The Lamprima Adolphinae, AKA the Sawtooth Stag Beetle, is something you were not even thinking about less than a minute ago but, now that it’s here, you have to admit is pretty amazing. That is the magic of a LEGO builder like Lokiloki29; one minute life is business as usual and the next you’re marveling a strange beetle. Loki squared times 29 tells us that the Sawtooth Stag Beetle is native to New Guinea and uses its formidable mandibles for fighting. Logic states, and it should go without saying, that while in New Guinea, you shouldn’t get into fisticuffs with it while at a sports pub or something but, judging from the comments we see around here from time to time, logic has left some of you ages ago and you’d relish the opportunity to pick a fight with anything and everything offering even the slightest whiff of provocation. Prove me wrong, you weirdos!
Sometimes you just gotta throw caution (as well as your hair and face) to the wind and strap into a single reptile-themed roller coaster car and let gravity and evolution do the rest. That’s exactly what’s going on here with lokiloki29’s new LEGO creation. I like that the coaster car’s face looks just as scared and exhilarated as its rider. Will it go well? Magic 8-ball says “Reply hazy, try again”. While we mull over that vote of confidence, check out our lokiloki29 archives to learn why Loki squared x29 both exhilarates us and scares our sensibilities sometimes.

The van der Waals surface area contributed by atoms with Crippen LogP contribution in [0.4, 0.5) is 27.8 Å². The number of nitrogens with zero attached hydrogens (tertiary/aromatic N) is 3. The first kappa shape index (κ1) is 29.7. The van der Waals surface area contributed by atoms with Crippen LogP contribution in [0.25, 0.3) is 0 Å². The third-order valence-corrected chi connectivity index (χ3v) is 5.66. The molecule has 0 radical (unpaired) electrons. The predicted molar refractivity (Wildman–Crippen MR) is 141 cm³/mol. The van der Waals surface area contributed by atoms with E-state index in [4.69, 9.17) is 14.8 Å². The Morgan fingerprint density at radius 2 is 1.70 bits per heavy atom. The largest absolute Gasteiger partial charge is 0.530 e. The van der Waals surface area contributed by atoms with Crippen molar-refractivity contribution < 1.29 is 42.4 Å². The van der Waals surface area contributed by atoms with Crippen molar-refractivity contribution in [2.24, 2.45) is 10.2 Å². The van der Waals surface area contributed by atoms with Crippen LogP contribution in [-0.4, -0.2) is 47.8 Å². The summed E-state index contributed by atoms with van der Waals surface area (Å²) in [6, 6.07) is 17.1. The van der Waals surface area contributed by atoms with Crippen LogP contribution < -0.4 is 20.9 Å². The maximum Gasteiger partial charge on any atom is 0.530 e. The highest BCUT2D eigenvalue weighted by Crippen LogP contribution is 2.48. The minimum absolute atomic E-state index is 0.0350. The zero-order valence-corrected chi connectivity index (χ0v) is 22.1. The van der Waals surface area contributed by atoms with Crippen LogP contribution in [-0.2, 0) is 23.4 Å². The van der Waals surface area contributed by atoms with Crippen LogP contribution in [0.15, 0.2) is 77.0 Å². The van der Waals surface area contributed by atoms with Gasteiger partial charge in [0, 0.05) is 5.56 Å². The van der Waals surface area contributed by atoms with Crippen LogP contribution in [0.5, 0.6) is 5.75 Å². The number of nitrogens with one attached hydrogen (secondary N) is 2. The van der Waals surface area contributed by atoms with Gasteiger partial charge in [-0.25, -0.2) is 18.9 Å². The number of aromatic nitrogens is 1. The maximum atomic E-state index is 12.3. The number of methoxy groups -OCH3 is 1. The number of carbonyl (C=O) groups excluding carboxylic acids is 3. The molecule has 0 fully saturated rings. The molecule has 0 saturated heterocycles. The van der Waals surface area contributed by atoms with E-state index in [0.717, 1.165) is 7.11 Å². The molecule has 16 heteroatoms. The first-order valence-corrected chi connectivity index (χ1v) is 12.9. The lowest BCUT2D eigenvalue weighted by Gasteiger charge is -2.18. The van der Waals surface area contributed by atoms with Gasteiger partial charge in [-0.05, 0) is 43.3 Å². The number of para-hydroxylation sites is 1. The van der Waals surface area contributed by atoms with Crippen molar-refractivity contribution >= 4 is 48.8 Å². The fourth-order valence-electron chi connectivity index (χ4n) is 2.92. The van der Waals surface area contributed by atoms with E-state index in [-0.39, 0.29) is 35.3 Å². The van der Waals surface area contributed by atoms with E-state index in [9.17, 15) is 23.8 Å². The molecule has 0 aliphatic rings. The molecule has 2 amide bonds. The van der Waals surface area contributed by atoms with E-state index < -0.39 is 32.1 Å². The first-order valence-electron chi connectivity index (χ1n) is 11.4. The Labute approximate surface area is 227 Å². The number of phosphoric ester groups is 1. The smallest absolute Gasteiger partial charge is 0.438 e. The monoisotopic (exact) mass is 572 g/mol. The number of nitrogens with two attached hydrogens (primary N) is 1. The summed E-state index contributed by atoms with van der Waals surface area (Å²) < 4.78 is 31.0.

What do people have against mushrooms? I love them, but I had a roommate at college who flatly refused to eat them as they “taste like dirt”. I reckon it’s a case of Goomba-induced PTSD – to be fair, these little walking mushrooms can be a real nuisance in the Super Mario games. Lokiloki29 has paid tribute to this under-appreciated foe with this frankly adorable LEGO Goomba. They’ve perfectly captured its cartoonish likeness. Sure, he looks grumpy, but wouldn’t you be if there was an Italian plumber constantly trying to stomp on your head?
Builder lokiloki29 has crafted a tribute to home cooks throughout history with this scene of a blacksmith letting his pork dinner go up in smoke. Who doesn’t know the struggle of enduring a too charred meal because some household chore distracted you for too long? The build is filled with delightful details, from the cobblestone floor made from wheels to the forced perspective castle in the distance. And it all comes together for a grade-a piece of storytelling worthy of a chef’s kiss.